By Assemblyman Will Barclay
We have heard a lot from the Governor’s office about the success of New York’s Health Exchange. The exchange was set up pursuant to ObamaCare which mandates that all Americans obtain health insurance.
The exchanges, which are either set up by individual states or by the federal government (when a state decides not to opt into the program), are, in theory, supposed to provide a market for people to purchase health insurance.
New York, pursuant to an executive order of the Governor, set up its own exchange.
Compared to other states and to the federal government’s system, New York’s exchange has had fewer reported problems.
Last week, the Governor announced that more than 2 million New Yorkers have now purchased insurance on New York’s exchange.
Less reported is the fact that approximately 1.5 million of these New Yorkers are Medicaid eligible and therefore will have government paid health insurance.
The Governor’s office is predicting that by 2016, New York will have more than 6 million people enrolled in Medicaid. This is about 30% of New York’s total population.
Although not mentioned in his State of the State address, the Governor, in his 2015-16 budget proposal is seeking to raise $69 million to cover the cost of New York’s health exchange.
He is proposing to raise this revenue by taxing health insurance policies.
Initially, the federal government paid the cost of setting up the exchange but that money has run dry.
Interestingly, those states that opted not to set up their own exchanges and instead rely on the federal government’s health insurance exchange will not have to provide revenue for the operation of the exchange.
The idea that the Governor is proposing to tax health insurance policies to cover the cost of New York’s health exchange is counterintuitive in light of the fact that the exchange was supposed to lower the costs of health insurance.
Only government could come up with a system that is supposed to lower the cost of health insurance, then tax health insurance policies to pay for that system, thereby increasing the cost of health insurance!
While New York deserves credit for setting up an exchange that has had less problems than the federal exchange, it’s unfortunate that we now have to pay for the cost of administering this exchange.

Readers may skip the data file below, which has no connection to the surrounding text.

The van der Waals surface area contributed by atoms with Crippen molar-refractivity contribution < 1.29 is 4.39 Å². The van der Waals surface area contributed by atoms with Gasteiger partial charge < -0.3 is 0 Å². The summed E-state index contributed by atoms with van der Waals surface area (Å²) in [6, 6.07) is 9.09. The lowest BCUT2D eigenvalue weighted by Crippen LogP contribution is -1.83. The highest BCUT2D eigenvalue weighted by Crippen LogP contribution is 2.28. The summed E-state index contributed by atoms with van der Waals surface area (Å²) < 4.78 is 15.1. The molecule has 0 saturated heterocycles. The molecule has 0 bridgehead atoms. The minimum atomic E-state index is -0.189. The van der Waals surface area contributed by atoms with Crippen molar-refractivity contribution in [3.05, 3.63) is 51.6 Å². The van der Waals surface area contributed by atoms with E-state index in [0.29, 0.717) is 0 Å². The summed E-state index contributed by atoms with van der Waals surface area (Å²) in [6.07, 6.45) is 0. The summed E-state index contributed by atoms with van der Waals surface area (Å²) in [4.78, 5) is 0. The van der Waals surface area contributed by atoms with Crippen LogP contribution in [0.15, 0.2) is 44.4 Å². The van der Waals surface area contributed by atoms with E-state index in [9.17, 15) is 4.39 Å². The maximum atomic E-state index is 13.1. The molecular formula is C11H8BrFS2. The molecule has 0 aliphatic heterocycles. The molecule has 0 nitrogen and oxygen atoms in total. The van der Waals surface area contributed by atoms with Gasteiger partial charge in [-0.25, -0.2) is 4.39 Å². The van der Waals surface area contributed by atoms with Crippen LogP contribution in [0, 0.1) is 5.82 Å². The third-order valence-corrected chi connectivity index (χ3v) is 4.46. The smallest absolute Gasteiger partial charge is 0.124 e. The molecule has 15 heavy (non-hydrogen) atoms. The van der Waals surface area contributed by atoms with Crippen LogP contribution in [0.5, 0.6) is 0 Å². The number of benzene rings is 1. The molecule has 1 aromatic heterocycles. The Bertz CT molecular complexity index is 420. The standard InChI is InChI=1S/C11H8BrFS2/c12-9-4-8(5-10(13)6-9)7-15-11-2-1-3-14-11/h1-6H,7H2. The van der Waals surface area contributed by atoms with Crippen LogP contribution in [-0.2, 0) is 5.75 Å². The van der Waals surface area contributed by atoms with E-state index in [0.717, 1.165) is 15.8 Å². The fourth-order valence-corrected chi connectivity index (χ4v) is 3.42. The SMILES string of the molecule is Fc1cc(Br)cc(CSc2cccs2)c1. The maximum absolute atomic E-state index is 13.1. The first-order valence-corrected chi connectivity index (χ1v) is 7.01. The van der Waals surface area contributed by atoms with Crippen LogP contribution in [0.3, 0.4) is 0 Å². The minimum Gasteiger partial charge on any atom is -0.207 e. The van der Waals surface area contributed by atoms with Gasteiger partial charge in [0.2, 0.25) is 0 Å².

So-called Ethics Reforms Skirts Root Problems
Putting aside New York’s health exchange and Cuomo’s proposed tax on health insurance policies, the Governor announced last week that he is proposing various so-called ethics reforms.
He is proposing several measures that I sponsor in the Assembly and for which I strongly advocate.
First among those is ending pensions for elected officials who are convicted of public corruption.
This seems like a no-brainer and, indeed, when polled, an overwhelming number New Yorker support this idea.
The Governor also renewed his call for public financing of campaigns.
Critics, including myself, consider this welfare for politicians, and I believe it will do nothing to clean up Albany.
What is troubling is the Governor is claiming that he will not agree to a budget unless the Legislature agrees to all of his ethics proposals.
He is framing the debate as if the Legislature is recalcitrant in passing his ethics reform proposals because the Legislature doesn’t want to change the status quo.
Maybe that’s the case with some individual legislators, but I welcome ethics reform.
However, my ideas differ from the Governor’s in what is meant by reform.
His reform proposals do not include limits on leadership terms or decentralizing control from our current three-men-in-a-room systems, two changes that are desperately needed in Albany.
The Governor claims he needs a stick in order to force the legislature to pass his proposals.
This is too bad because it is forcing the Legislature into an either/or scenario that will make compromise, which will be critical in getting a budget passed on time, impossible.
There are legitimate policy reasons to disagree with a number of Cuomo’s proposals and it is heavy handed of him to try to use the budget as a hammer to push through a few poorly conceived proposals under the auspices of ethics reform.
This should be a standalone proposal with a public hearing, separate from the budget.
This is the least that taxpayers deserve in light of all the scandals and public corruption that have plagued Albany in recent years.
If you have any comments or questions regarding this or any other state matter, please feel free to contact me.
My office can be reached by mail at 200 N. Second St., Fulton, NY 13069, by e-mail at [email protected] or by calling (315) 598-5185.